Ais expected to be part of the once it’s finalized, though negotiations continue to delay , if you qualify.
Republican and Democratic lawmakers have yet to say if they’ve agreed who will be eligible for another stimulus payment. Themostly follows the guidelines for the set in the March CARES Act but proposes $500 for one group that was bypassed the first time. Meanwhile, the Democratic-penned seeks to have more people qualify for stimulus money, and for dependents to count toward their own $1,200 maximum for the family.
With the negotiations sparking over other parts of the stimulus bill, including the, it’s unclear how much the eligibility requirements set out in the HEALS proposal will alter, if they do at all.
While discussions continue, let’s take a look at what we know about who could qualify for another round of stimulus checks — and who might not be eligible. This story is updated often.
Here’s who could get a stimulus check under the HEALS Act
The Senate Republicans’ HEALS Act would follow the payment guidelines set out in the CARES Act, with a new adjustment for dependents:
- A single US resident with an adjusted gross income less than $99,000.
- A head of a household earning under $146,500.
- A couple filing jointly without children and earning less than $198,000.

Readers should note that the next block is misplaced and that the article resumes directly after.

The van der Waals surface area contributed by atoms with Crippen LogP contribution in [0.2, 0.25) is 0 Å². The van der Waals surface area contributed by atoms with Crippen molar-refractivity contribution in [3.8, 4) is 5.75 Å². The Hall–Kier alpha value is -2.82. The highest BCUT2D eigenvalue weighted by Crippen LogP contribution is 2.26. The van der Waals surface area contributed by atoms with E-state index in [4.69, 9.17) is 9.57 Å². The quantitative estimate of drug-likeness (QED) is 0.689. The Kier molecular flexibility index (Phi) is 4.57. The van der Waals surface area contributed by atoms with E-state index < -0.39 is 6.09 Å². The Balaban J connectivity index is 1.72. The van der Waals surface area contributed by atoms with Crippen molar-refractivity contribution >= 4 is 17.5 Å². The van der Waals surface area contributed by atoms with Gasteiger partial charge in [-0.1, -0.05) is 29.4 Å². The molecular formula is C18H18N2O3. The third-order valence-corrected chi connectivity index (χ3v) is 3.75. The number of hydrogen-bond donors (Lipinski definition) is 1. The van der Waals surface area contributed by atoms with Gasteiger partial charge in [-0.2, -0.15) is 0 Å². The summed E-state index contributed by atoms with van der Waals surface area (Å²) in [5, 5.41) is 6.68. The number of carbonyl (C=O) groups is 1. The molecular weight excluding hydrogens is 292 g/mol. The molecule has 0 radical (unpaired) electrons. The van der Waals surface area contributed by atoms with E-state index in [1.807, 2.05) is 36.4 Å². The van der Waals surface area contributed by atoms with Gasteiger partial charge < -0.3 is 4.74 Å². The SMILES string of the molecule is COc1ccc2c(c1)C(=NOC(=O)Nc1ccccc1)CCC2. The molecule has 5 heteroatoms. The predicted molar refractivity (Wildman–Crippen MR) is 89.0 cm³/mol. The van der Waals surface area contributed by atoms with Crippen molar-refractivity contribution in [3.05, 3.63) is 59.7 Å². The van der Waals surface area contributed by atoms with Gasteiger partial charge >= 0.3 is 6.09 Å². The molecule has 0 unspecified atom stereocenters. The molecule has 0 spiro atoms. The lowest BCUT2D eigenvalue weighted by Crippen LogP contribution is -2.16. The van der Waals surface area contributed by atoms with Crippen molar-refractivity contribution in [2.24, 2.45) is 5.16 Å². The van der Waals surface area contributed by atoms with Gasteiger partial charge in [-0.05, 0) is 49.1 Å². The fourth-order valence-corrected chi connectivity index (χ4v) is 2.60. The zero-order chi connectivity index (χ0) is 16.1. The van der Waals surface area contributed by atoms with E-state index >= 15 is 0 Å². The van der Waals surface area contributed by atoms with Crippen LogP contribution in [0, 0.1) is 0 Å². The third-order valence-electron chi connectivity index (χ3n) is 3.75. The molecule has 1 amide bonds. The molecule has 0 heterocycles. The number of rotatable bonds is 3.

- A dependent of any age.
In the CARES Act, the cutoff to receive a $500 dependent check was age 16 and younger and college students under 24 were not eligible to receive a check. The Senate proposal would exclude those in prison and people who recently died from qualifying for a check. The bill would also prohibit creditors and banks from seizing the payment to pay debts.
Who qualifies for a new stimulus check under the Democratic plan?
The broadest eligibility parameters suggested so far come from the Heroes Act, which was proposed by the House of Representatives on May 15. Although it’s been fiercely opposed by Senate Republicans and President Donald Trump, we can look to this bill to help frame the conversation about the upper limits of who might qualify in a broad proposal:
- Individuals who made less than $99,000 according to the adjusted gross income from their 2018 or 2019 taxes (whichever was most recently filed).
- College students, dependents over 17, disabled relatives and taxpayers’ parents.
- Families of up to five people for a cap of $6,000 per family.
- SSDI recipients.
- People who aren’t US citizens and do file tax returns, pay taxes and otherwise comply with federal tax law using an individual taxpayer identification number instead of a Social Security number.
Who didn’t get a stimulus check under the CARES Act?
These groups didn’t meet the requirements for the first payment:
- Single taxpayers with an adjusted gross income (AGI) above $99,000.
- Heads of households with an AGI over $136,500.
- Married couples with an AGI over $198,000.
- Children over 16 and college students under age 24.
- Nonresident aliens, as defined by the US government.
When will the eligibility requirements be finalized?
While Republicans and Democrats are now debating the details of the new stimulus package, they are far apart from reaching an agreement. To give negotiators more time to make a deal, Senate Majority Leader Mitch McConnell could push back the start of the upcoming Senate recess in August, which he has done before. After the sides reach an agreement, the stimulus bill won’t take effect until the president signs it into law.
And while we won’t know for sure until the two sides come together on the next stimulus package, we have a good idea.
For more, here’s what we know about the. We also have information on , , and .